How to Prepare Your Baby or Toddler for Sleep

by Safe Sleep Space June 29, 2012

How to Prepare Your Baby or Toddler for Sleep

In reality most babies and children love to be with their parents. After all, we are social beings and thrive on social interaction and the security of another when we are babies. That is part of our pre-programmed survival. So when it is bed time, it is natural for a baby or child to not want to separate from the parent. However, our western society isn’t structured in a way that the parents can always be with the sleeping baby or child.

In today’s world we often use our baby or child sleep patterns as a indicator of our parenting skill. “Does your baby sleep at night” “Is the baby a good or bad sleeper? Actually it can be a range of factors that impact on how the baby sleeps, and preparation for sleep can be very influential.

Some preparation tips:
  • It cannot be overstated how important it is to the brain of a baby and toddler to avoid being overtired. Sleep happens much easier if it occurs when the tired signs are showing, and not ages after.
  • Turn the TV and computer off. No screens are recommended by the American Association of Paediatrics until the age of 2 years. A quiet book reading or cuddle and song are much more calming on the brain than the stimulating activity of TV and computer screens.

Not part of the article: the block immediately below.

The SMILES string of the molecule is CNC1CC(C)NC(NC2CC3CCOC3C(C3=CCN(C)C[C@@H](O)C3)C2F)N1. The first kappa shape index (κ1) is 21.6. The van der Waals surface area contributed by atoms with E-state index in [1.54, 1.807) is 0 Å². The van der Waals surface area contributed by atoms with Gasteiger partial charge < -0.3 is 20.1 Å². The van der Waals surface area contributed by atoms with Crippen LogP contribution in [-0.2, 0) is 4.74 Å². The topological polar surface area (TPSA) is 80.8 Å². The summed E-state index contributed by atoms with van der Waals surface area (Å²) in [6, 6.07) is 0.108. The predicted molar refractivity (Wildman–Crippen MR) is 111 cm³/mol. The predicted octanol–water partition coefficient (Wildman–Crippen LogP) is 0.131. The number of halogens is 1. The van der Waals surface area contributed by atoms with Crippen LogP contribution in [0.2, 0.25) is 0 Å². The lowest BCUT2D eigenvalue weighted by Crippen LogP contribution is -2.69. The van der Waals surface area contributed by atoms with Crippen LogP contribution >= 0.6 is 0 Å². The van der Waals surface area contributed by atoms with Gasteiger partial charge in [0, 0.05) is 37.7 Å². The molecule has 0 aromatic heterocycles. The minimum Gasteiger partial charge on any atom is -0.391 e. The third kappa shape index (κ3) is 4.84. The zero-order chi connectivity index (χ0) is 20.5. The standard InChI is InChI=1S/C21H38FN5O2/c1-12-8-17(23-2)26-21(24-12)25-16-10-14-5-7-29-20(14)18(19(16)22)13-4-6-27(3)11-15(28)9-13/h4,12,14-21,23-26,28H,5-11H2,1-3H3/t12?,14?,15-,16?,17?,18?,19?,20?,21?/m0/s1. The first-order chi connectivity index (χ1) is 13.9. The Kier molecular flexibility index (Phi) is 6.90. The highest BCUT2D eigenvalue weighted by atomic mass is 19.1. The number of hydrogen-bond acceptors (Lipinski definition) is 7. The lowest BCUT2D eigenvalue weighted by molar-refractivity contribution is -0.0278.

• Anticipation helps your baby or toddler know that bed time is approaching. The gentle cuddle and rock or a song can add to the ‘messages’ that sleep time is near.
  • Together during the cuddle, dim the lights and ‘set the scene’ for sleep.
  • Look together for blankie or teddy. A ‘blankie’ with a satin edge is a perfect comforter as it can be safely tucked in under the mattress so it cannot obstruct air flow to the baby and child. Please adhere to SIDS recommendations in regard to soft toys, bedding and infant sleep
  • Allow your baby or toddler to drift to sleep in their cot. Going to sleep from drowsy and just quiet and alert, is the ideal way for sleep to begin. Self regulation in the form of shuffling around and getting comfortable is part of preparation for sleep, so it can be done if your baby/toddler has the opportunity to do that for themselves before sleep. Drifting to sleep helps a baby/toddler know how to get back to sleep when they naturally wake between sleep cycles.
  • Remember not to offer bed time as an option. That leaves the parent in a rather awkward position when the child politely declines the invitation to go to bed. Gently and calmly say ‘it is bed time now’. If you want to offer choices at this time, let that be from the two books to read from, rather than choosing to or not to go to bed.
  • Remember not every baby or child can just ‘go to sleep’ they often need support and a lot of patience from a loving and understanding parent. Guidance and a positive approach will help your baby or toddler make the transition to sleep more readily.



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